Just when you thought the Porsche passion had crested, a new wave of 911s, 356s, race cars and exotics from the German sports car brand washes into the Scottsdale/Phoenix area for the seven auctions of Arizona Car Week. The prophesized burst of the bubble has not occurred, although values have flattened somewhat.
The classic 911 experienced the greatest run-up in prices during the past four years, with many former entry-level models reaching toward six figures, and more-desirable cars going well beyond. The upcoming Arizona auctions are again awash in 911s, with the total number just slightly less than last year’s selection.
By my count, there will be 102 Porsches on the collective dockets for the 2017 collector car auctions, a solid number considering how long this Porsche trend has lasted. Last year, there were 115 of them, the lion’s share offered by two of the auction houses, each of which have cut back for 2017.
Bonhams went whole hog for Porsches in Scottsdale last year, with 21 offered among 115 cars overall; this year, the number of Porsches has been pared to 10, including a valuable 1964 904 GTS racer and a new 918 Spyder, which typically is bringing huge money at auction.
Russo and Steele has far fewer Porsches than last year, when it boasted 40 of them. This year, the dust has settled a bit, and the sale has only 16 Porsches on its docket. They include an exotic 2007 GT3RS and a 600-horsepower 1997 Andial-built Turbo Coupe.
Meanwhile, RM Sotheby’s has a comparable number to last year; the Phoenix auction had 14 in 2016, and for 2017, the number is 13. Among its star Porsches are a 1987 959 “Komfort” and a 1997 911 Turbo S.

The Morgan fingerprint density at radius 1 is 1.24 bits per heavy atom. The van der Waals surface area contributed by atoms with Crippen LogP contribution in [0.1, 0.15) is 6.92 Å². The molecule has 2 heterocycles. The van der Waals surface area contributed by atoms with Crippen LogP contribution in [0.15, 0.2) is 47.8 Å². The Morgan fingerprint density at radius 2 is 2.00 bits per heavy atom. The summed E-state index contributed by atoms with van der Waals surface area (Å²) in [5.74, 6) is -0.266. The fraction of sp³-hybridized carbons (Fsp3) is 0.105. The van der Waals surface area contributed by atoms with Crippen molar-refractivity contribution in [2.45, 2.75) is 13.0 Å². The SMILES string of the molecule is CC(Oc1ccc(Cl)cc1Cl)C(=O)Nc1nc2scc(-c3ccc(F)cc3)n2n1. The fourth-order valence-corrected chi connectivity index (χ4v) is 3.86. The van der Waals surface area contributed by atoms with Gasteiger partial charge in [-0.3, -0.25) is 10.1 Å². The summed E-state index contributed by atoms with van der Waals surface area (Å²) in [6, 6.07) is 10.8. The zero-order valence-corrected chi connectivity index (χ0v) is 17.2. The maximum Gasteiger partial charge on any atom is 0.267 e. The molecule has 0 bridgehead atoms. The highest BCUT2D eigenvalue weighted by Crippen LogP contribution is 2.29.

Barrett-Jackson, the big daddy of Arizona collector car auctions, consigned more Porsches for its mammoth WestWorld event this year; 28 are offered this year compared with 20 in 2016. Featured are a V10-powered 2005 Carrera GT and a 1993 993 Turbo with just 37,000 miles on its odometer.
Gooding & Company has upped its Porsche squad for Scottsdale, with 23 this year compared with 19 last year. Gooding also has a 2005 Carrera GT as well as a 1996 993 GT2, which is valued into the seven figures.
Also on the Gooding docket is a current favorite among Porsche collectors, a “barn-found” 1958 356A Super Speedster in musty condition, with an estimated value of $200,000 to $275,000 in a no-reserve sale. So we’ll see if the values are holding for needy Speedsters that sometimes sell for more than pristine examples. Blame Jerry Seinfeld for boosting this trend.
The Silver Auction in Fountain Hills, just northeast of Scottsdale, has eight Porsches ready to go, though none of them are exceptional.
Meanwhile, the new kid in town, Worldwide, has five Porsches – three 356 ragtops including a Speedster and two 911s – among its 82 cars for auction. Worldwide’s inaugural Scottsdale sale takes place on Wednesday.
Part of the staying power of Porsches, in particular 911s, are celebrity connections. Porsches connected with the late actor Steve McQueen command eye-watering prices, and a 911 race car once campaigned by actor Paul Newman sold well above its value in 2016.
Jerry Seinfeld, the inveterate Porsche collector, sold off a trove of Porsches at Gooding’s Amelia Island auction in March 2016, gaining solid prices across the board.
That could explain some of the continuous interest by collectors in selling their Porsches while values are still hot.
That also might explain RM Sotheby’s recent announcement that a single collector is selling 42 Porsches through the auction house, to be doled out at various sales this year, starting with the Paris auction in February. Some of them will be sold at the company’s Amelia Island sale in March.
And Gooding announced a small but significant group of four high-dollar Porsches from a single collection for its Amelia Island auction. These include an ultra-exotic 1998 911 GT1 Strassenversion that should sell well into seven figures.
And the Porsche beat goes on.